In the LA Times:
Fans of Oprah Winfrey may have heard the news of a recent lawsuit filed against the talk show diva's OWN network. The employment discrimination suit was filed in California by a former employee of OWN, and alleges gender and pregnancy discrimination. Initial reports suggest that at least one employee was punished for making the choice to have a child.
When an employee is subjected to mistreatment within a California workplace, it can be difficult to know how to react. Many fear that speaking out will lead to retaliatory action or even dismissal. In some cases, the offensive behavior may be so ingrained into the culture of the company that individuals can feel uncomfortable making a complaint. Many times, employees do not feel that they are able to effectively fight back until the situation ends in termination. Once fired, a wrongful termination suit allows for the opportunity to bring the questionable treatment before a court of law.
The right of individuals to practice their religion is a basic right afforded to all who reside in the United States. However, when it comes to exercising the same religious rights in the workplace, many employers have limited their employees ability to do so by setting forth certain appearance guidelines that can conflict with an individual's religious beliefs. Such restrictions are about to be outlawed under a new California statute aimed at protecting the rights of workers concerning their appearance when it is tied to their religious beliefs.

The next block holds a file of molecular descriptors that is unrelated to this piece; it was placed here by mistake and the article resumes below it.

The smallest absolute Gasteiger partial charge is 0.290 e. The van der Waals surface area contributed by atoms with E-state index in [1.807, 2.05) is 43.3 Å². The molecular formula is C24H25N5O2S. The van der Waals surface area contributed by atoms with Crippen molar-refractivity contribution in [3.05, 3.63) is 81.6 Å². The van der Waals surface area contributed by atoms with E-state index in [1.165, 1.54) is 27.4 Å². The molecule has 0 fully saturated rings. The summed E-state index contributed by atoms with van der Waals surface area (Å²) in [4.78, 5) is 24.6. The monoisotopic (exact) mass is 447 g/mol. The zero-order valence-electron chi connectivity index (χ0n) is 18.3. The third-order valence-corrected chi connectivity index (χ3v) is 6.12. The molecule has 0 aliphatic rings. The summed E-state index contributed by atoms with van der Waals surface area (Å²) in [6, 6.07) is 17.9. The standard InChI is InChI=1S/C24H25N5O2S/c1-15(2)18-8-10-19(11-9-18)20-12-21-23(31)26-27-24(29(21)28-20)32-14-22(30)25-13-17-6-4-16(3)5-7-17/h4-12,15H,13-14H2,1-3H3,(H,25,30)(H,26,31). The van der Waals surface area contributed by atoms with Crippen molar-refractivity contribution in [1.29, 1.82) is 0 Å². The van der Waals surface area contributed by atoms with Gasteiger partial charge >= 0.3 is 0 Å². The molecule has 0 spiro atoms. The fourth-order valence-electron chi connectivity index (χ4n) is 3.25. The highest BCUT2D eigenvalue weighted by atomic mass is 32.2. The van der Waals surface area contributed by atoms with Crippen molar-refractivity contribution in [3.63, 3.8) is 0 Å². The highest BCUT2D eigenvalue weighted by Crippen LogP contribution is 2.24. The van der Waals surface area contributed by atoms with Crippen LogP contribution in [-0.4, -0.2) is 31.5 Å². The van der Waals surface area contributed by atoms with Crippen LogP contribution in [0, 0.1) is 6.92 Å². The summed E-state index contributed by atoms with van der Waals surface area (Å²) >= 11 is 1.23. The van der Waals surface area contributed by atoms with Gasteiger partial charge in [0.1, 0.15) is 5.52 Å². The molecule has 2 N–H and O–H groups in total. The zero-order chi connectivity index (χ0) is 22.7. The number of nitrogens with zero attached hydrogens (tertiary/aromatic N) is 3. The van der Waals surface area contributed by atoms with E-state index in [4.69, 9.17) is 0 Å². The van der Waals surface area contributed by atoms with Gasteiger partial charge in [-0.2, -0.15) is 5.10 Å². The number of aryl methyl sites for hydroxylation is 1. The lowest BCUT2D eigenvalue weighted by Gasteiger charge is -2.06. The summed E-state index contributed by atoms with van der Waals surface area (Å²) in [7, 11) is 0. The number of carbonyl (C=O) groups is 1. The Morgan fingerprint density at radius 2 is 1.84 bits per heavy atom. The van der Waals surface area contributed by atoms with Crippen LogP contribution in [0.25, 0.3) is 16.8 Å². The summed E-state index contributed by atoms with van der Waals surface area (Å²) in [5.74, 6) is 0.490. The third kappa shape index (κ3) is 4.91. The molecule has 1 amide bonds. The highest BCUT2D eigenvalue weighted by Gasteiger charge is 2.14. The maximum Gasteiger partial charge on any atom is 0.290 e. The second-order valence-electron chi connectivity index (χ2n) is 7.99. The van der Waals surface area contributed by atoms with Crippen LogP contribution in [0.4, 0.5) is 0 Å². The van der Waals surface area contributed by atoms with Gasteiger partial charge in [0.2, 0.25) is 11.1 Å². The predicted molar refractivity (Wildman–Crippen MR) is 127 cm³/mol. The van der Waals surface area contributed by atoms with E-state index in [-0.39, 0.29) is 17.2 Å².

When someone becomes unable to continue their job because of a disability, they should have the opportunity to seek proper accommodations that would allow them to continue contributing to their work. Imagine being diagnosed with cancer and later finding out you were losing your job because your employer wouldn't make an accommodation to fit your needs. That's exactly what happened to a Los Angeles retail worker.
A library clerk in Huntington Beach, California, who is deaf and has cerebral palsy, is suing the city for lost wages and emotional distress in a wrongful termination suit.
Hadsell Stormer Richardson and Renick LLP recently helped Hotel workers achieve justice at an HEI Hotels & Resorts operated hotel - Embassy Suites Irvine. In eight hearings over the Summer of 2011 before the California Department of Labor Standards Enforcement (also known as the "Labor Commissioner"), the operators of the Embassy Suites Irvine were found to owe eight current and former HEI employees between $4907 and $6764 for violations of the California Labor Code.
That sexual assault and sexual harassment occurs at all at the work place is disconcerting. That it can sometimes be tolerated and even be the source of entertainment for others makes such behavior even more offensive.
On October 27, 2011, the Honorable Philip S. Gutierrez granted plaintiffs' motion for class certification in a case brought by approximately six hundred Operators and Lab Workers who work at three ConocoPhillips petroleum refineries located in California. The workers, represented by Hadsell Stormer Richardson & Renick and Gilbert & Sackman, were required to work twelve hour shifts without being allowed to leave their units and subject to interruptions at any time, violating California's law against "on-duty" meal periods. Read the order here.